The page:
The Download: Driverless cars’ AI plan, and stretching cells with a robotic shoulder
I’ve combed the internet to find you today’s most fun/important/scary/fascinating stories about technology.
1 New privacy-focused apps are ill-equipped to cope with moderation demands
It makes maintaining the balance between privacy and policing more complicated. (WP $)
+ How to have honest conversations with children about the Texas shooting. (The Atlantic $)
2 Big Tech’s lobbying efforts are paying off
Democrats are wary of backing antitrust legislation for fear of losing their slim majority. (Politico)
+ Industry lobbyists have successfully weakened privacy regulation efforts, too. (The Markup)
+ What does breaking up Big Tech really mean? (MIT Technology Review)
3 The comforting sensation of touch is tough to replicate
But scientists are trying their best with sensors and prostheses. (National Geographic $)
+ Inventing soft things to solve hard problems. (MIT Technology Review)
4 Our obsession with restoring nature is unhelpful 🌲
Living ecosystems are not meant to be static environments, so why do we treat them like they are? (New Statesman $)
+ “A Trillion Trees” is a great idea—that could become a dangerous climate distraction. (MIT Technology Review)
5 A Japanese toy company owns a stake in 4Chan
And sexualized anime figures could explain why. (Wired $)
+ The malicious rumor a trans person was responsible for the Texas shooting started on 4Chan. (Rolling Stone)
6 Students are afraid of being accused of cheating by an algorithm
Schools are placing too much trust in systems which can make flawed judgments. (NYT $)
7 How birth control could change in a post-Roe world
Including “night before” pills and sperm-prohibiting gels. (Neo.Life)
+ Data harvesting is likely to worsen if abortion is banned. (FT $)
+ Activists are helping Texans get access to abortion pills online. (MIT Technology Review)
8 Africa’s market traders are thriving thanks to supply chain startups
Enabling them to order products in bulk without having to travel. (FT $)
+ Major blockchain projects are flooding into the continent, too. (Quartz)
9 How to keep up with the news without getting overwhelmed
Turning off notifications is a good place to start. (WP $)
10 An AI has painted a disturbing portrait of the Queen
And critics are less than impressed with the result. (The Guardian)
+ The dark secret behind those cute AI-generated animal images. (MIT Technology Review)
The big story
Why you don’t really know what you know
What does it really mean to know anything? How well can we understand the world when so much of our knowledge relies on evidence and argument provided by others?
These questions matter not only to scientists. Many other fields are becoming more complex, and we have access to far more information and informed opinions than ever before. Yet at the same time, increasing political polarization and misinformation are making it hard to know whom or what to trust. Read the full story.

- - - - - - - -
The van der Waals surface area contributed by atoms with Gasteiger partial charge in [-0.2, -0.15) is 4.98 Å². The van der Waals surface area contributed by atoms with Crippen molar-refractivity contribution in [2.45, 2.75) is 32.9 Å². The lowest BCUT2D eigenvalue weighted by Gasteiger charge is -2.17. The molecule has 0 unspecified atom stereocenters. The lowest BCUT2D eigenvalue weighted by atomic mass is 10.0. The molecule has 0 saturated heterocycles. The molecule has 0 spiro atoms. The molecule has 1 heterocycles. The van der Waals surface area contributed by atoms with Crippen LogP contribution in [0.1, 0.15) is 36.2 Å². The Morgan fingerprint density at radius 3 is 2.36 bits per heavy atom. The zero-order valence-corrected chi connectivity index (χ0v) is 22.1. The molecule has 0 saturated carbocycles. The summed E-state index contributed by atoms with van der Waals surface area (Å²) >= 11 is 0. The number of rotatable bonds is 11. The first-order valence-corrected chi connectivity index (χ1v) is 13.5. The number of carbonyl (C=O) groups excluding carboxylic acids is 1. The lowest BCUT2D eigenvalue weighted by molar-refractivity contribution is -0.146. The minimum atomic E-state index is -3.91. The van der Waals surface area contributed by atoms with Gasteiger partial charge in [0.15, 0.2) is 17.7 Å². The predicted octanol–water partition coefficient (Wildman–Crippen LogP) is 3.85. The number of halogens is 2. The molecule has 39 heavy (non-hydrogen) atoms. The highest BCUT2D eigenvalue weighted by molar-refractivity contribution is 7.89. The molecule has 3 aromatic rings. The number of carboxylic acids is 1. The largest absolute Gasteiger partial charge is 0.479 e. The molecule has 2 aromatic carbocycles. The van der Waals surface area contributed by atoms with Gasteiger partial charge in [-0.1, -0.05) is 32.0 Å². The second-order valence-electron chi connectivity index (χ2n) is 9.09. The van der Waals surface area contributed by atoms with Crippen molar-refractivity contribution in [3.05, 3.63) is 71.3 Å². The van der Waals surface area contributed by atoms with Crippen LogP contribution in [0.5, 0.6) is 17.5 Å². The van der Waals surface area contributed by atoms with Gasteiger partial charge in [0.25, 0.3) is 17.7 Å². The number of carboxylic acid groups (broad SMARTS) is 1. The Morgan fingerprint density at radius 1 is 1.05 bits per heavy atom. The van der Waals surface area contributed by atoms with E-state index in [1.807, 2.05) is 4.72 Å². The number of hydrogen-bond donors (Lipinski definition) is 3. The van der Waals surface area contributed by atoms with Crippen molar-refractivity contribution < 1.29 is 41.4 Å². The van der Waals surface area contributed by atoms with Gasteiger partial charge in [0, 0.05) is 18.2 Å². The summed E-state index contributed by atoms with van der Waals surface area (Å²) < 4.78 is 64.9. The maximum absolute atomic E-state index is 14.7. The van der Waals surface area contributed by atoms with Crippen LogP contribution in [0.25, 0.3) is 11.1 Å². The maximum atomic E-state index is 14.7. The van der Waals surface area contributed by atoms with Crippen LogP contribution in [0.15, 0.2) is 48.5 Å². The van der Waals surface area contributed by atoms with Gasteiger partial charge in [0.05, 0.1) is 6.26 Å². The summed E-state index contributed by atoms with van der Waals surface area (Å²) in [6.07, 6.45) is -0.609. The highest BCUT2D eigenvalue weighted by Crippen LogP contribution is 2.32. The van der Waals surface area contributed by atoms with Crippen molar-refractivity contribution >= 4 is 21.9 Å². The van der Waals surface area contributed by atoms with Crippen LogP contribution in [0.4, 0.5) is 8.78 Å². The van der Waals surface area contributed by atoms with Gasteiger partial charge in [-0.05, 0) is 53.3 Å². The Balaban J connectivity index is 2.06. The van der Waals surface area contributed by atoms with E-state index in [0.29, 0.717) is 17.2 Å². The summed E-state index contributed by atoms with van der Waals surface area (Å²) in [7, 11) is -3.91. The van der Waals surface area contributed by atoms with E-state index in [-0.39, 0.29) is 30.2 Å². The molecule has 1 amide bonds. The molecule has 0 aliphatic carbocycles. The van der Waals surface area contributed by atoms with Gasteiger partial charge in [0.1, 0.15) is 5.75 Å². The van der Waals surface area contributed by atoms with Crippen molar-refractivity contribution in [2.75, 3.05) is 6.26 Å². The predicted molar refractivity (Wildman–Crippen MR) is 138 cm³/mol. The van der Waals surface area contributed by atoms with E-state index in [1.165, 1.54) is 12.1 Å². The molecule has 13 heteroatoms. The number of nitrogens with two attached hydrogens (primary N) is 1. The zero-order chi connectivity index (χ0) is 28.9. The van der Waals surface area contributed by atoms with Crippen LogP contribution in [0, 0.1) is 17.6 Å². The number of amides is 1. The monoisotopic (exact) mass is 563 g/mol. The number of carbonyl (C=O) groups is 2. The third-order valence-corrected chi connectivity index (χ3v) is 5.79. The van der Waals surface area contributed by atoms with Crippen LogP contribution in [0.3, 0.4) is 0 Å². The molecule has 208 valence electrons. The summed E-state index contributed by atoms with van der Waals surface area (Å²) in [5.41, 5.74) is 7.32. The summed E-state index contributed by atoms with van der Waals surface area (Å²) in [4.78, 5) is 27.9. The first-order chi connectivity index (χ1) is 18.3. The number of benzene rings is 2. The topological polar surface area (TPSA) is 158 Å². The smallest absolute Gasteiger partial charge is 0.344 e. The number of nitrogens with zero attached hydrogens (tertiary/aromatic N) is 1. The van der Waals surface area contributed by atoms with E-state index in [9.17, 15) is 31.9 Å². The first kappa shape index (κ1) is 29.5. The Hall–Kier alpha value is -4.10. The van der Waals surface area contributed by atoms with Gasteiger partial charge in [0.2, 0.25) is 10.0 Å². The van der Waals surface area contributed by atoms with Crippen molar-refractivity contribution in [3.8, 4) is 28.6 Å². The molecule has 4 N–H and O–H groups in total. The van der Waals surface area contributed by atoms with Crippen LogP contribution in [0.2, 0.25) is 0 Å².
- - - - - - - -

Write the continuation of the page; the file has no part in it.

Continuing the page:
We can still have nice things
A place for comfort, fun and distraction in these weird times. (Got any ideas? Drop me a line or tweet ’em at me.)
+ If I wasn’t excited enough for Jurassic World Dominion hitting movie theaters next month, this list of the top 20 dinosaur movies has tipped me over the edge.
+ The Sims’ answer to the Addams Family has been given a glamorous makeover.
+ There sure are a lot of monkeys scattered throughout the history of art.
+ An ambitious couple are hoping to eat their way around the world by recreating meals from every country—in alphabetical order.
+ This love letter to cities is a reminder of what’s great about urban living.
The Download: sleeping in VR, and promising clean energy projects
People are gathering in virtual spaces to relax, and even sleep, with their headsets on. VR sleep rooms are becoming popular among people who suffer from insomnia or loneliness, offering cozy enclaves where strangers can safely find relaxation and company—most of the time.
Each VR sleep room is created to induce calm. Some imitate beaches and campsites with bonfires, while others re-create hotel rooms or cabins. Soundtracks vary from relaxing beats to nature sounds to absolute silence, while lighting can range from neon disco balls to pitch-black darkness.
The opportunity to sleep in groups can be particularly appealing to isolated or lonely people who want to feel less alone, and safe enough to fall asleep. The trouble is, what if the experience doesn’t make you feel that way? Read the full story.
Inside the conference where researchers are solving the clean-energy puzzle
There are plenty of tried-and-true solutions that can begin to address climate change right now: wind and solar power are being deployed at massive scales, electric vehicles are coming to the mainstream, and new technologies are helping companies make even fossil-fuel production less polluting.
But as we knock out the easy climate wins, we’ll also need to get creative to tackle harder-to-solve sectors and reach net-zero emissions.
Inside the conference where researchers are solving the clean-energy puzzle